ICS 131 Social Analysis of Computerization


Class Home Page




Schedule,  Lecture, & Assignments


 & Resources

Administrative Information


Instructor: David Redmiles

Electronic Mail: redmiles@ics.uci.edu

Office: ICS2-215

Office Hours: Tuesdays 1:30-3:30 PM; but please check my schedule on my home page to see if I am on travel.


TA 1: Alex Baker

Email: abaker@uci.edu

Office: TBA

Office Hours: TBA


TA 2: Justin Harris

Email: jharris2@ics.uci.edu

Office: TA Office in Student Affairs Trailer

Office Hours: Tuesday’s 3-3:50



Lecture: WF 4:00- 5:20

Classroom: ELH 100

Course Code: 36350


Discussion 1: Tu 4:00- 4:50

Classroom: ICF 101

Course Code: 36351


Discussion 2: W 5:30- 6:20

Classroom: SST 220A

Course Code: 36352


Discussion 3: Th  5:00- 5:50

Classroom: SST 220A

Course Code: 36353




Course Description and Prerequisites


131 Social Analysis of Computerization (4). Introduction of computerization as a social process. Examines the social opportunities and problems raised by new information technologies, and the consequences of different ways of organizing. Topics include computerization and work life, privacy, virtual communities, productivity paradox, systems risks. Prerequisites: one course (with a grade of C or better) selected from ICS 1A, Engineering 10, Engineering ECE11, ICS 21, or equivalent; upper-division standing; satisfactory completion of the lower-division writing requirement.






Add/drop: More students wish to add this class than we have the capacity to accommodate. Those wishing to add must fill out an enrollment request at the first class meeting; Following departmental and university guidelines, we will establish priorities for filling any seats that become available.


Because a student who is enrolled occupies a seat that other students want, ICS does not allow students to drop after it's too late for another student to fill that seat. Although this deadline is normally the end of week 2, due to a scheduling conflict, you must decide by the beginning of week 2 if you wish to drop the class. Specifically, if you wish to drop the class, you must do so at the end of class on October 8 or sooner.


Academic honesty: Please familiarize yourself with the latest UCI academic honesty policy: http://www.editor.uci.edu/catalogue/appx/appx.2.htm. The consequences of academic dishonesty are not worth the risks.


Missed quizzes: There are no makeup’s for missed quizzes, but as you see below, one quiz is approximately only 2% of your total grade.




Course Mechanics and Grading


Grading (Items Explained Below)


Short assignments: 25%

Long assignments: 40%

Class participation: 5%

Quizzes: 10% (approximately 5)

Midterm: 10%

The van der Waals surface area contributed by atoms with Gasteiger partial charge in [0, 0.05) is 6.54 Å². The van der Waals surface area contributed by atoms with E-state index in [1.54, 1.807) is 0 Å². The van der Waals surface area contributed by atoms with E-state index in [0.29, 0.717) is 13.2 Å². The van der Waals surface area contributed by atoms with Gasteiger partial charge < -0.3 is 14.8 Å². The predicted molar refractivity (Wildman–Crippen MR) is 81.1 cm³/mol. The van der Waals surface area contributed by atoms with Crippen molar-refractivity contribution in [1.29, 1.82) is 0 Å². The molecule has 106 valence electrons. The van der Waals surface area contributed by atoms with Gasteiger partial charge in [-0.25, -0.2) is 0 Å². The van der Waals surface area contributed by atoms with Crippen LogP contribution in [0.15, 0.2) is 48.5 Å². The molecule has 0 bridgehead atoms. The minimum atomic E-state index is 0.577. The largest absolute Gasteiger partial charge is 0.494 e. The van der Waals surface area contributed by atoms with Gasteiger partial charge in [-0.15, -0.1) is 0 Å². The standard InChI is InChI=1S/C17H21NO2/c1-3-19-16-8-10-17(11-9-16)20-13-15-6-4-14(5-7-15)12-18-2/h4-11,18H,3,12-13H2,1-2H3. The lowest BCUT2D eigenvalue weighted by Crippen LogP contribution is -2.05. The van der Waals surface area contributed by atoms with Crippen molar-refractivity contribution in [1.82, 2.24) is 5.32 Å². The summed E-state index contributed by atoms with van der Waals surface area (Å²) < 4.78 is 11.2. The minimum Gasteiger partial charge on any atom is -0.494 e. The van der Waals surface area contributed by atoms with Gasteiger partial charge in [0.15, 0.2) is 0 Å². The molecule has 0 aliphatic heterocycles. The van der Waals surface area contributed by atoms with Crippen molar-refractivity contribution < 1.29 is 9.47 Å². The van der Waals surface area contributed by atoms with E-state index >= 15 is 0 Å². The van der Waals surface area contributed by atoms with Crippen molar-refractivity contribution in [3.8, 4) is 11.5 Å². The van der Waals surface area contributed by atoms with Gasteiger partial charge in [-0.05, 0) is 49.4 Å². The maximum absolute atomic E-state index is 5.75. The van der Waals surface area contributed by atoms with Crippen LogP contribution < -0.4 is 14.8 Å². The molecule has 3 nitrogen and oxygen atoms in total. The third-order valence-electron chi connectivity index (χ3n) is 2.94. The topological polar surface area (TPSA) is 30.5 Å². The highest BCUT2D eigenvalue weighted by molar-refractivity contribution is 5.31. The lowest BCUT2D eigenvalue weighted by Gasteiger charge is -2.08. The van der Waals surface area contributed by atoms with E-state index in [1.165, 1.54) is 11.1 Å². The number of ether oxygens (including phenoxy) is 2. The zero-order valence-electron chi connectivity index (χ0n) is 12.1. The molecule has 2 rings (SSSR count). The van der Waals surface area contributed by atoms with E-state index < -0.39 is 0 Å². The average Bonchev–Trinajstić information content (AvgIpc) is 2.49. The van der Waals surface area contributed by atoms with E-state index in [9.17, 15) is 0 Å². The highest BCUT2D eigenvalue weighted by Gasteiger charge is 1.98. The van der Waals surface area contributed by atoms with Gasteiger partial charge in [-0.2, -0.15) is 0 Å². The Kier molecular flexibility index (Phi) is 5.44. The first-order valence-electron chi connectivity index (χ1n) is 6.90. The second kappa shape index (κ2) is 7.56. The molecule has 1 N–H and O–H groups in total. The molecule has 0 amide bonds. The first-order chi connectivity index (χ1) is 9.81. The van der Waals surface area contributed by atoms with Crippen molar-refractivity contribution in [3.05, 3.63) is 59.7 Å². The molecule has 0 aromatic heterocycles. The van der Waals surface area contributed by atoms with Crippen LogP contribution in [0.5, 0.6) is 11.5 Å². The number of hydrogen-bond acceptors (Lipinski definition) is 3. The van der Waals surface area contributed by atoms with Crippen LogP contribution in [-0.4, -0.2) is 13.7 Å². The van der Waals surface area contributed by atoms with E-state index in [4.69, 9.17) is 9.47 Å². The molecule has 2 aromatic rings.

Final: 10%


Basis of Lecture/Course Materials: Each week there will be 3-6 articles identified and some or all will be discussed in class. Probably all of the articles will be available electronically. See Schedule, Lecture, & Assignments.


Short Assignments: You will write an original, half-page reaction to each article. The reaction will have two paragraphs. The first will take a few sentences to summarize the article / issue. The second paragraph will summarize your reaction / opinion. Short assignments will be turned in weekly.


Long Assignments: After the conclusion of each major topic, spanning one or more weeks of class, you will have one week to write a four-page, double-spaced (1.25” margins, Times style font size 12 or Arial/Tahoma style font size 10). You will summarize information in different articles about the major topic. You will use articles provided in class but you will also find 3 additional sources related to the topic. Three pages must be all text. The fourth page would be a reference section identifying citations to the 3 additional sources but may contain some extra text.


In-class Discussion: Normally, each lecture will begin with lecture and discussion of one or more of the articles or other materials related to the topic for that week. About 15 minutes of the end of each class will be reserved for a structured discussion in which students are called upon randomly to make a brief statement based on the readings / topic for that day.


Quizzes: Occasionally, the student structured discussion in class will be replaced by a small quiz, one question, graded 0, 1, 1+.


Midterms and Finals: There will be both a midterm exam and a final, with some lecture time devoted to review.


Notebooks: For your own organization, you should keep a notebook that contains readings, related clippings, short assignments, long assignments, exams. This is especially important if you need later to dispute a missing grade for an assignment or review for an exam.